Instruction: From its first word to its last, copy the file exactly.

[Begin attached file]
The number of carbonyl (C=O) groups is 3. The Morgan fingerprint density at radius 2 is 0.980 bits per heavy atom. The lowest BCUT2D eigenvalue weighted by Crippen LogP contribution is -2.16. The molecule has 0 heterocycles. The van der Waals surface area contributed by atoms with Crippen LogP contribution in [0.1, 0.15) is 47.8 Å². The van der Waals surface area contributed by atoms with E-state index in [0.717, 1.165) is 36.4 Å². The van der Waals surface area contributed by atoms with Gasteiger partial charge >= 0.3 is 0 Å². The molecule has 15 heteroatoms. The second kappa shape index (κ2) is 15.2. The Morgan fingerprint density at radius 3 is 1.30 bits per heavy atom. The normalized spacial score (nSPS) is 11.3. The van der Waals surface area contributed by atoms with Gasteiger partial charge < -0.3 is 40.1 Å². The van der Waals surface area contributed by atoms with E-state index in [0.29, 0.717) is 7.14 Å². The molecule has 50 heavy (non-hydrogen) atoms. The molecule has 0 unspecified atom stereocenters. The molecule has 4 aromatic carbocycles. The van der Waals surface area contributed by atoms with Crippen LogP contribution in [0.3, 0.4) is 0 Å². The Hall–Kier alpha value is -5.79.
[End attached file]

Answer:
The number of carbonyl (C=O) groups is 3. The Morgan fingerprint density at radius 2 is 0.980 bits per heavy atom. The lowest BCUT2D eigenvalue weighted by Crippen LogP contribution is -2.16. The molecule has 0 heterocycles. The van der Waals surface area contributed by atoms with Crippen LogP contribution in [0.1, 0.15) is 47.8 Å². The van der Waals surface area contributed by atoms with E-state index in [0.717, 1.165) is 36.4 Å². The van der Waals surface area contributed by atoms with Gasteiger partial charge >= 0.3 is 0 Å². The molecule has 15 heteroatoms. The second kappa shape index (κ2) is 15.2. The Morgan fingerprint density at radius 3 is 1.30 bits per heavy atom. The normalized spacial score (nSPS) is 11.3. The van der Waals surface area contributed by atoms with Gasteiger partial charge < -0.3 is 40.1 Å². The van der Waals surface area contributed by atoms with E-state index in [0.29, 0.717) is 7.14 Å². The molecule has 50 heavy (non-hydrogen) atoms. The molecule has 0 unspecified atom stereocenters. The molecule has 4 aromatic carbocycles. The van der Waals surface area contributed by atoms with Crippen LogP contribution in [0.3, 0.4) is 0 Å². The Hall–Kier alpha value is -5.79.